In her Nov. 18 op-ed “How Congress Occupied Wall Street,” Sarah Palin identifies a deep-seated problem in American political history: how to make representatives beholden to the people’s interest instead of their own.
While her policy proposals are positive toward achieving this goal, they assume voters penalize members of Congress for financial shenanigans. If that were the case, Charles Rangel and others would no longer be serving.
A better approach would be to remove the very impetus for self-enrichment, unless it equally benefits the country as a whole. I propose that all members of Congress, the president, the cabinet to the undersecretary level, and any federal judge should by law be permitted to hold one asset class: U.S. Treasury bonds.
Upon assuming office, all covered personnel would have 30 days to liquidate all financial holdings (except for a primary residence) and purchase Treasurys; I would grant a 10-year window to pay any resulting capital gains.
No longer would politicians gamble away our future with reckless deficits, avoiding hard decisions on spending and taxation; after all, their very livelihoods would be at stake.
Despite the flak Sarah Palin takes from the left for being a “political lightweight,” her Nov. 18 comments demonstrate that she is far more insightful and astute than the collective body of today’s Congress. How can anyone in or associated with Congress defend insider trading for themselves while imposing stiff penalties for the same behavior on their constituents? The only thing I would add to Ms. Palin’s recommendations would be to make it also illegal for members of Congress and their staffs to pass on information gained from their committee assignments to anyone, in Congress or out. Her recommendations should be implemented immediately.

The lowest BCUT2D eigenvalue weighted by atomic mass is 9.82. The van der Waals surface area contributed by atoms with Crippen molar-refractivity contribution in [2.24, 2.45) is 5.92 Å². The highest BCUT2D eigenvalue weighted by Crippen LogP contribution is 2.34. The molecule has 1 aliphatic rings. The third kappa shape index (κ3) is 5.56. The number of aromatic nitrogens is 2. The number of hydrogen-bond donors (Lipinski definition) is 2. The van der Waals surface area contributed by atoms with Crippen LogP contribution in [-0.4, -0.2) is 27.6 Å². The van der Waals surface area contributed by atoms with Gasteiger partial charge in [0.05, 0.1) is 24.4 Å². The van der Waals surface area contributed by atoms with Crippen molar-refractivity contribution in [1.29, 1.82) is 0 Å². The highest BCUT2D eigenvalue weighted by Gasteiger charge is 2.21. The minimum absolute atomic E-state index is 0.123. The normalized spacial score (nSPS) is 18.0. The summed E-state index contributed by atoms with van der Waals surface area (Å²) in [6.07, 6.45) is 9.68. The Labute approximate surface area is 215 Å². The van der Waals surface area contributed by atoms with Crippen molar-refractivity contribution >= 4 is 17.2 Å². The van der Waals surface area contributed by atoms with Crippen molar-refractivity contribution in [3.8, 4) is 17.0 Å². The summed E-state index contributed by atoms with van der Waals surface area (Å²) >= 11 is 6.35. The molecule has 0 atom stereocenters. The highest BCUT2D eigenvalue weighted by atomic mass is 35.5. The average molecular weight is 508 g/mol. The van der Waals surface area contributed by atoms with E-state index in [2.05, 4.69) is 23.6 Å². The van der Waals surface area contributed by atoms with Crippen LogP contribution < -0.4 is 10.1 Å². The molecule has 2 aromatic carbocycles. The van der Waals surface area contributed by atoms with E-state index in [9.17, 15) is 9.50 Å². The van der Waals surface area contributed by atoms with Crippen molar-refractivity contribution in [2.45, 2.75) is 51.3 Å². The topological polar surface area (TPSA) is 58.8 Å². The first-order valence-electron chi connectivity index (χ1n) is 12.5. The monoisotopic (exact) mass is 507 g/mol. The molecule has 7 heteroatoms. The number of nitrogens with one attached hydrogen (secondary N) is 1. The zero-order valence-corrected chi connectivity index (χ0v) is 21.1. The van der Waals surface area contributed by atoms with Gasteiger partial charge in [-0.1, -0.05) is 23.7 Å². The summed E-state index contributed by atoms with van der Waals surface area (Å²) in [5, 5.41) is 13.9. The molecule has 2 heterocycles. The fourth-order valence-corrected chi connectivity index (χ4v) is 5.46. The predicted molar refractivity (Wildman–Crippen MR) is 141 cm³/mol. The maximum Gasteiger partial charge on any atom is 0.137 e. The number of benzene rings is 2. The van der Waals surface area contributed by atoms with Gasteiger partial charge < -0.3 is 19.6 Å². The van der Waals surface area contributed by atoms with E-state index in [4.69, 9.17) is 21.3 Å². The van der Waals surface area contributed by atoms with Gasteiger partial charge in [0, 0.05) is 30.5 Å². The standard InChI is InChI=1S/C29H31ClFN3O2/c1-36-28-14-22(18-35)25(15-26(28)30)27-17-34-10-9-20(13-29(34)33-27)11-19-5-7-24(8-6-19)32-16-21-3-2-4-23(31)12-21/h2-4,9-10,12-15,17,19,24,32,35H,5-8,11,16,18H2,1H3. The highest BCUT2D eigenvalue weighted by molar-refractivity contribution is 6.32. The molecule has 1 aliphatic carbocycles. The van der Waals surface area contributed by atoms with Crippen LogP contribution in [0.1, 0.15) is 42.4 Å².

Unfortunately, the solutions prescribed by Ms. Palin must be accomplished by—Congress. The very body passing all the self-serving legislation, Congress, is the very body expected to recall it. Good ol’ James Madison wrote (The Federalist Papers, No. 57), “The House of Representatives . . . can make no law which will not have its full operation on themselves and their friends, as well as the great mass of society.” This wasn’t accepted and will never be. The majority of the members of Congress look out for themselves first, their party second and the rest of us later, if at all, and certainly after the lobbyists. Can this ever be changed? Yes. Will it ever be changed? No. The idea of selfless citizen-politicians is dead and buried with the founders of our country and the authors of the Constitution. As I remember it, the Republicans in the Contract with America indicated, if not pledged, to pass term limits—until they became the majority, then: “Oops, our bad, we didn’t mean it.” Power is too valued a prize for ordinary mortals to give it up.
Ms. Palin recalls Mark Twain’s sardonic observation that the only “distinctly native American criminal class [is] Congress.” She urges sudden and swift reform of its legally privileged fiduciary, financial criminal practices—which seem to be legion—without considering another perspective. Twain also remarked that if your congressman returns to run for re-election after two years in Washington, but is not already a made millionaire, he is too stupid to get your vote.
Modern English & American Literature